Measuring SEO: why rankings are worthless

While Joost is enjoying his well deserved honeymoon, he asked me to do a post as guest blogger. “As long as it’s anything about search”, he said. Alright, that’s not so hard :) I thought I’d dive into the discussion of search engine rankings and what the value is in SEO. To match the style of Joost, let’s take a fear standpoint: Why rankings are worthless.

Do we need to worry about rankings?

why rankings are worthlessOver the years the discussion about the value of search engine rankings when determing the succes of SEO comes back now and then. Last month Google gave us another reason to discuss the value of rankings, while blocking the automated rank checking software tool Web Position from retrieving search engine listings from Google.

This has led some people, including myself, to ask themselves again what the value of rankings is. Historically search engine rankings are a key metric to measure your SEO succes. But do we need to continue tracking and reporting them? Do we need to make ourselves and, more important, our clients worry about rankings? I think we should not.

Search engines blocking rank checkers

One reason to not worry about search engine rankings (anymore) is the fact that search engines start to block rank checkers which are often used to track and report rankings. Webposition was the first victim (it seems to be working again, but for how long?) and it’s not impossible – I even think it’s realistic – to think that Google, or other search engines, will block more automated rank checkers which sent out hundreds or even thousands of queries per day to search engines.

I’m not sure why Google would want to block tools like Webposition, besides that it’s against their guidelines (they even mention Webposition there). The argument they give – that it costs to much server power – doesn’t sound convincing to me. Maybe it’s because Google just wants human searcher behavior on their search engine so they can adjust their algorithm to humans and not to automated search activity by rank checkers. I also think that personalization of search results plays a role here.

When personalization kicks in

Another reason for which I think we should not worry about rankings is the personalization of the search results. Based on a growing amount of personal data search engines are showing a different set of search results to different searchers more and more. Last year Google has said several times that personalization is one of the most important things the search engine is focussing on at the moment. And they do.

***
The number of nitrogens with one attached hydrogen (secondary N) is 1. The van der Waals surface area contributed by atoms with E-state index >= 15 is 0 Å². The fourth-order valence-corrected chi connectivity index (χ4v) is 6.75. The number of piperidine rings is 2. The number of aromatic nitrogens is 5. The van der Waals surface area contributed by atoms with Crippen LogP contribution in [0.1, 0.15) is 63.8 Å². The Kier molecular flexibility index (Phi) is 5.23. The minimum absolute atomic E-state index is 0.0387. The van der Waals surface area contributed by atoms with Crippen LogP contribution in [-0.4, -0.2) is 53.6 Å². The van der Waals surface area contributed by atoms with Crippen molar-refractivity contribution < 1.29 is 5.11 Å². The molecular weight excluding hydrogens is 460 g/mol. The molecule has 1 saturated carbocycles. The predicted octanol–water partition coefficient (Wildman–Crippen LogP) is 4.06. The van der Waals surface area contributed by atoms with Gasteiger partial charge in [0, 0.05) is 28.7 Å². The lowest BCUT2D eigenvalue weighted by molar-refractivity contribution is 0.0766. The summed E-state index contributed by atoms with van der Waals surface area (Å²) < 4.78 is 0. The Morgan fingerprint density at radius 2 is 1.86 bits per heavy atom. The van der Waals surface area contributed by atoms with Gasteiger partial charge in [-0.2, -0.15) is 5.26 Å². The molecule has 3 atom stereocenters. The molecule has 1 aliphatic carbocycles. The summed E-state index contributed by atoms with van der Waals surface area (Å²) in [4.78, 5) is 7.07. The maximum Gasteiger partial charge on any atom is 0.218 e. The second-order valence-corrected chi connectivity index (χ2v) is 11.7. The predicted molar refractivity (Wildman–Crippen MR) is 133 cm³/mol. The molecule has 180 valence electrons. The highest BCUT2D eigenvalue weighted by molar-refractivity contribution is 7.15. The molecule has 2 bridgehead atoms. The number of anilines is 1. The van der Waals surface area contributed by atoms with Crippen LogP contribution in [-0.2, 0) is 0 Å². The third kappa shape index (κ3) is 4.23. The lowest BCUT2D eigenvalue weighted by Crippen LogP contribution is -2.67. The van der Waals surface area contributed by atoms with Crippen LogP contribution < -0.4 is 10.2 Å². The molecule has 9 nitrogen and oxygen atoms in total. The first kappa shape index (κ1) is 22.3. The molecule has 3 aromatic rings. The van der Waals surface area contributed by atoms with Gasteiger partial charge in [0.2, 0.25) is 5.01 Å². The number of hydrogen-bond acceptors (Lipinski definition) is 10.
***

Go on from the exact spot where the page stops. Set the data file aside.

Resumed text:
Take for example iGoogle (one of the fastest growing products of Google) which collects tons of personal data. And don’t forget the widely spread Google Toolbar which started collecting personal website visits alongside your search behavior. And what could they learn from Google Analytics, Google AdSense, Google Chrome and many other Google services? As you can image, Google has a lot of data to personalize their search results. And that’s what they’re doing.

What’s the (future) value of rankings?

That said, what’s the (future) value of rankings? Search engines blocking rank checker software tools is the least hardest problem to solve. Creative minds will find a way to track rankings anyway. But what about personalization? That’s a different story.

It’s very hard, even nearly impossible, to find a way to optimize your content for search engines while search results are getting personalized more and more. That’s because you just don’t (and won’t) know the personal data Google has collected.

When rankings could be of value

I think there are rare situations where rankings could be of value though. That depends on the goals you want to achieve. I think most websites should start their SEO goals with traffic from search engines. But imagine yourself some major brands who already have a strong awareness in their market. For those companies their visibility in the search results on category or product related searches can be of value. But bacause of personalization maybe you shouldn’t track positions but for example you could track if you’re listed in the first 5 or second 5 listings or something like that. Of course most websites aren’t major brands so for most websites rankings tell you nothing in terms of measuring SEO.

What should we worry about?